The Dynamics of Social Responsibility

The Dynamics of Social Responsibility

The Dynamics of Social Responsibility

There is no such thing as "the blind play of economic forces." Economic activity is the result of decisions made by individuals, and individual Behaviour is controlled by cultural norms. Economizing is too important to the preservation of society and conflict over scarce economic values occurs too frequently to allow economic activity to go its own way without social regulation. The economic system is a web of expectations about how people behave or ought to behave. As Durkheim showed, there is a non-contractual element in contract.

Fulfilment of contractual obligations must be explained in terms of the dependability of economic promises as well as the immediate interests of the contracting parties. Not even economic rationality can be taken for granted as a fixed characteristic because of its dependence upon complex conditions underlying the total social and cultural structure.

The goals the businessman strives for and the means he uses to attain them are culturally determined. The profit ethic can exist only because it is compatible with the underlying value orientation of society. But to say that society allows a self-seeking orientation to individual economic Behaviour is not to suggest that there is a complete absence of regulatory controls.

In any period the norms governing economic activity are well established and relatively static, but over time changes occur in them. An analogy can be drawn between the economic short and long run and the cultural short and long run. In the economic short run, the businessman's plant is fixed; but in the economic long run, it can be varied. In the cultural short run, the norms governing economic activity are fixed; but in the cultural long run, they vary. Thus a decision which once was made on the basis of the profit ethic and was perfectly acceptable in time may be considered socially irresponsible because of changes in cultural norms.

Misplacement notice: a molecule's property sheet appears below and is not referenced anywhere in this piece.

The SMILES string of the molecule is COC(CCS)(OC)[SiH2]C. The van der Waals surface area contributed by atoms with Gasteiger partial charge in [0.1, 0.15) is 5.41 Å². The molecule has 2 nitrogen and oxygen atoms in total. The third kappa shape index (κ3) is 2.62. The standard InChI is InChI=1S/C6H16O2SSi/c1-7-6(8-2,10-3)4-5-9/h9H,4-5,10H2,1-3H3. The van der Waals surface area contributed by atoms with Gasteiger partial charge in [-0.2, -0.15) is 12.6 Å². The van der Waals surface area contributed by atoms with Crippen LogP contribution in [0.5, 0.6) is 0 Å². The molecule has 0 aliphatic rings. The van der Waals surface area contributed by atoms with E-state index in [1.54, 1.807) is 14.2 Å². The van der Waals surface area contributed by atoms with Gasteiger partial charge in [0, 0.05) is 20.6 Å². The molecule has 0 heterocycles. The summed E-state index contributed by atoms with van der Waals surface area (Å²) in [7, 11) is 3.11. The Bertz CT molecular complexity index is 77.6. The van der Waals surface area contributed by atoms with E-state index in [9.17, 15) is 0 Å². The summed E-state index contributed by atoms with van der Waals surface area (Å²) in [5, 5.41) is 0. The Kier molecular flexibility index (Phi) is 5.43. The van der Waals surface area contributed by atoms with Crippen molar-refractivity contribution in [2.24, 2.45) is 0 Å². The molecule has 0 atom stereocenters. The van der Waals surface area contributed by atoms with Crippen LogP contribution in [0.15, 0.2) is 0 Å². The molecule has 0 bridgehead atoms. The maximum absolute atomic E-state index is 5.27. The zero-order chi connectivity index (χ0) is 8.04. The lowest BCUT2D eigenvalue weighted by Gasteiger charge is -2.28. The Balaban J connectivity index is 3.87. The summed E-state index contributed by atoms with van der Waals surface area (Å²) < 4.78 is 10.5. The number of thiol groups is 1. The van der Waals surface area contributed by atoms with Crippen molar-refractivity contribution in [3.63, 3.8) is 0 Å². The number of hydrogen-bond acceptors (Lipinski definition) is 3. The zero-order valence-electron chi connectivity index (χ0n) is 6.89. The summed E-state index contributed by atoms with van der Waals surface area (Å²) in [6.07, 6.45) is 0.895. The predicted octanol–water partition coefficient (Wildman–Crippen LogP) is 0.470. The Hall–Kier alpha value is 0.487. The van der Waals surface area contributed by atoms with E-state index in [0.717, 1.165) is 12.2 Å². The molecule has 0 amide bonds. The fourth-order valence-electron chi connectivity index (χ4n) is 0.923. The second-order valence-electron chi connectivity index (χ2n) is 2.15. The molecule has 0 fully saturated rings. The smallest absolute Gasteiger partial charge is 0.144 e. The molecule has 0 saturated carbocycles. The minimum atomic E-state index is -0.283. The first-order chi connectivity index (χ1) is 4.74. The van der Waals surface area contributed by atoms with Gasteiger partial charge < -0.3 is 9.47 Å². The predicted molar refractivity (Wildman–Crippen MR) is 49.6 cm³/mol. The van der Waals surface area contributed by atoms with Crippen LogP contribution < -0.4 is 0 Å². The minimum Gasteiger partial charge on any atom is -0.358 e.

The dynamic relationship between profit maximizing and socially responsible decisions is shown in the accompanying diagram. The circle in time period I represents the cultural constraints on profit-maximizing Behaviour. Profit-maximizing decisions may be made within the boundary or outside of it. Any decision made within the boundary is socially responsible in terms of the norms for Behaviour prevailing at the time. A decision made on the basis of the profit ethic which falls outside the profit-maximizing boundary is considered improper or socially irresponsible.

Decision X falls within the boundary and therefore is socially responsible. At a later date, in time period II, the profit-maximizing boundary has shrunk and the range of socially irresponsible Behaviour has expanded. The same decision X now falls outside of the profit-maximizing boundary and is socially irresponsible.


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